A challenger in Wisconsin’s Supreme Court election has cited a new Justice at Stake poll in assailing Chief Justice Shirley Abrahamson’s refusal to remove herself from a case involving lawyers who contributed to her campaign.
Judge Randy Koschnick accused Abrahamson of being unethical by not recusing herself from a medical malpractice case that is to be heard March 5 by the Wisconsin Supreme Court. Lawyers in the case contributed $11,000 to Abrahamson’s election campaign this year against Koschnick, according to the Milwaukee Journal Sentinel’s All Politics Blog.
Judge Koschnick discussed a study released on Feb. 23, 2009, by the group Justice at Stake under the title ‘Huge Majority Wants Firewall Between Judges, Election Backers.’ According to the study, 85 percent of those polled believe judges should step aside when parties spend big money to get that judge elected. The executive director of Justice at Stake, Bert Brandenburg, concluded that ‘Americans overwhelmingly believe that campaign cash has no place in the courtroom.’
“Justice Abrahamson has received over $30,000 from attorneys with cases currently pending before the Wisconsin Supreme Court. This amount includes $11,500 from three attorneys handling a medical malpractice case set for argument in March. Justice Abrahamson has not returned these donations, and did not notify the parties in the cases so that recusal could be sought.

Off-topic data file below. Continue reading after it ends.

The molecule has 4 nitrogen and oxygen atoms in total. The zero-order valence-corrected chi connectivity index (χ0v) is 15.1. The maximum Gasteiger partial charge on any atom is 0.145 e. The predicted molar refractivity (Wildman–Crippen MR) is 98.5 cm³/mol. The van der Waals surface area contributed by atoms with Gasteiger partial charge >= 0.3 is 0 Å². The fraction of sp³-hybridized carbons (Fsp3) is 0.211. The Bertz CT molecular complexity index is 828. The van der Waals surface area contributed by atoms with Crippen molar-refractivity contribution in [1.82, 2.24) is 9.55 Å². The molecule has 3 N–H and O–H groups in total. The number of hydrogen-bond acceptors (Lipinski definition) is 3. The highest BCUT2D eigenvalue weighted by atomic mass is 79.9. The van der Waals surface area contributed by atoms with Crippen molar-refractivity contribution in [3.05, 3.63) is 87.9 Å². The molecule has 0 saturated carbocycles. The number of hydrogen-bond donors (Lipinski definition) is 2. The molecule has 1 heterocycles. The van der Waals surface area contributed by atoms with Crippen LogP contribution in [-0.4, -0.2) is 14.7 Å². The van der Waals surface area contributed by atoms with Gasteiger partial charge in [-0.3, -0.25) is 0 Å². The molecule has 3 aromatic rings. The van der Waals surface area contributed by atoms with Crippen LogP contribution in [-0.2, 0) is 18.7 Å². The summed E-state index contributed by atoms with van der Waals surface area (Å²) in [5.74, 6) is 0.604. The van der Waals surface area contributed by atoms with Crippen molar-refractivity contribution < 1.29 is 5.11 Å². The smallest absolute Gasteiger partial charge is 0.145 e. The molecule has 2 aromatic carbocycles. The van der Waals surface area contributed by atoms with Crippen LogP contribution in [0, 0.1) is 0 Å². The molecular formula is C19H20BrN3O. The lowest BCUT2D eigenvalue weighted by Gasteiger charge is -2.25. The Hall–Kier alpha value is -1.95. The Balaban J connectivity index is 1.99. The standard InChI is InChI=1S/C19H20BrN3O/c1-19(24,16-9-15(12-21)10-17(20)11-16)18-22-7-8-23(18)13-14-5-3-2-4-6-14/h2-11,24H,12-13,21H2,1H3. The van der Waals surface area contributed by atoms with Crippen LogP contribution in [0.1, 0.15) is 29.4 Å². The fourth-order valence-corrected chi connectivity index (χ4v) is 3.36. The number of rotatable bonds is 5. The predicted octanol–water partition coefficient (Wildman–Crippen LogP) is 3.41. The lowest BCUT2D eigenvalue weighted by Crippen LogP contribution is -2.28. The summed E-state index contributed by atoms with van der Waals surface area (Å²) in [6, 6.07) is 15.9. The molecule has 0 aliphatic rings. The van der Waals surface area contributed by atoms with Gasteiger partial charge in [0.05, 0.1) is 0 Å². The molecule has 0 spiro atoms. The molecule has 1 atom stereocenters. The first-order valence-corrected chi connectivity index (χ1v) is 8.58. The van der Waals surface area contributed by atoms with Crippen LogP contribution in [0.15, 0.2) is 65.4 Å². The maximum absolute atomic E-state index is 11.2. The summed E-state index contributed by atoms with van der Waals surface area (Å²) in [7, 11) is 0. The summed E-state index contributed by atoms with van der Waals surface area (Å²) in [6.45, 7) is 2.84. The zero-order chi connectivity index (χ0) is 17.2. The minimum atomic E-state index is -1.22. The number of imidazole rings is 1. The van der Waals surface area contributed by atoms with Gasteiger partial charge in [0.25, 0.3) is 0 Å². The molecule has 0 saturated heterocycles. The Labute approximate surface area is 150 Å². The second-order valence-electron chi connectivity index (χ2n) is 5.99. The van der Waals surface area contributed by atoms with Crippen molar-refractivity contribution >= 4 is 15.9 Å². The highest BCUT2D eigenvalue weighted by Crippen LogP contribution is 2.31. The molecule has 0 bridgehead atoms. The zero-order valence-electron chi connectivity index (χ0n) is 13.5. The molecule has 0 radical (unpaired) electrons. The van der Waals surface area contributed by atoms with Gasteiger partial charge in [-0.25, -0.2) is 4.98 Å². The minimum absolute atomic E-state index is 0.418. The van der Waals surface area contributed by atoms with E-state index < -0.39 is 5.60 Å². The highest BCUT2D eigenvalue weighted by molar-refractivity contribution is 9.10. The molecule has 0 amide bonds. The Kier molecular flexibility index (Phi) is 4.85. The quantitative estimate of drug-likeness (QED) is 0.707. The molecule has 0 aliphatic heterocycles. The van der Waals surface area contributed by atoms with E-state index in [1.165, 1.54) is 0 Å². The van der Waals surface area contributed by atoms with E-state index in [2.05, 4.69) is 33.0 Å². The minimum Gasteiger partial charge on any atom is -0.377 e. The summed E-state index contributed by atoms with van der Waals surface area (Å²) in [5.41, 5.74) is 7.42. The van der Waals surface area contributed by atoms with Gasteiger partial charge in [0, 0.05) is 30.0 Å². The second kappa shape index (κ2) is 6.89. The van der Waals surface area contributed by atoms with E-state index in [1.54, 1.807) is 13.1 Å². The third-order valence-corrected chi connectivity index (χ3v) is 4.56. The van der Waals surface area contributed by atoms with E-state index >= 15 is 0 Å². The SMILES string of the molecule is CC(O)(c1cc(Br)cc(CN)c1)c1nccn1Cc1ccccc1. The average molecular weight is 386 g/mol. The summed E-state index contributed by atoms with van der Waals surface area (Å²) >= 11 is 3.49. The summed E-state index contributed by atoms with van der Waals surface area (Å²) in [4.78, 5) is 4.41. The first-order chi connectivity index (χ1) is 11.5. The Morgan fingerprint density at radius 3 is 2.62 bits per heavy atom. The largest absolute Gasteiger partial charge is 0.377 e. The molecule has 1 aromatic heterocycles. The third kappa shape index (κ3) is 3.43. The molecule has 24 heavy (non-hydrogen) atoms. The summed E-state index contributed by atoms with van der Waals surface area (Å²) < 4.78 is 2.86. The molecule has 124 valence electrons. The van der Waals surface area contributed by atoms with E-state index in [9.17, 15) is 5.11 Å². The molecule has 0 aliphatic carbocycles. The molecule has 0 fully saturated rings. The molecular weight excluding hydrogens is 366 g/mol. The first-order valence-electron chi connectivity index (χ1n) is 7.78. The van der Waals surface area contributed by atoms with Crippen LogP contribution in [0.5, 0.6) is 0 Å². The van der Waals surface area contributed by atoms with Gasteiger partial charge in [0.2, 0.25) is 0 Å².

Abrahamson issued a strong response, stressing her commitment to keeping the Supreme Court fair, impartial and free from outside influences:
“Chief Justice Abrahamson offered clear, common sense leadership that Wisconsin families can put their faith in to keep dangerous criminals locked up, hold powerful out of state interests accountable, and keep the Supreme Court free from outside influence,” said Heather Colburn, campaign manager. ‘The chief is fair and independent. She takes the facts of the case as they are, applies the law and makes a decision, without a personal ideology or agenda. That’s what Wisconsin families expect, and that’s what the chief justice made clear today.’
Justice at Stake’s poll, conducted by Harris Interactive, focused on public attitudes about court cases involving major election campaign supporters. It tested for higher spending levels than those in this case. According to the poll, 68 percent doubted that a judge could be partial in cases involving those who spent $50,000 to elect them. That number rose to 73 percent in cases where a litigant had spent $1 million to elect the judge.
At either of those spending levels, about 85 percent of the public believed a judge should step aside from a case. A recent USA Today poll, conducted by Gallup, found that about 90 percent of Americans believe judgs should not handle case involving those who make contributions to their election campaigns.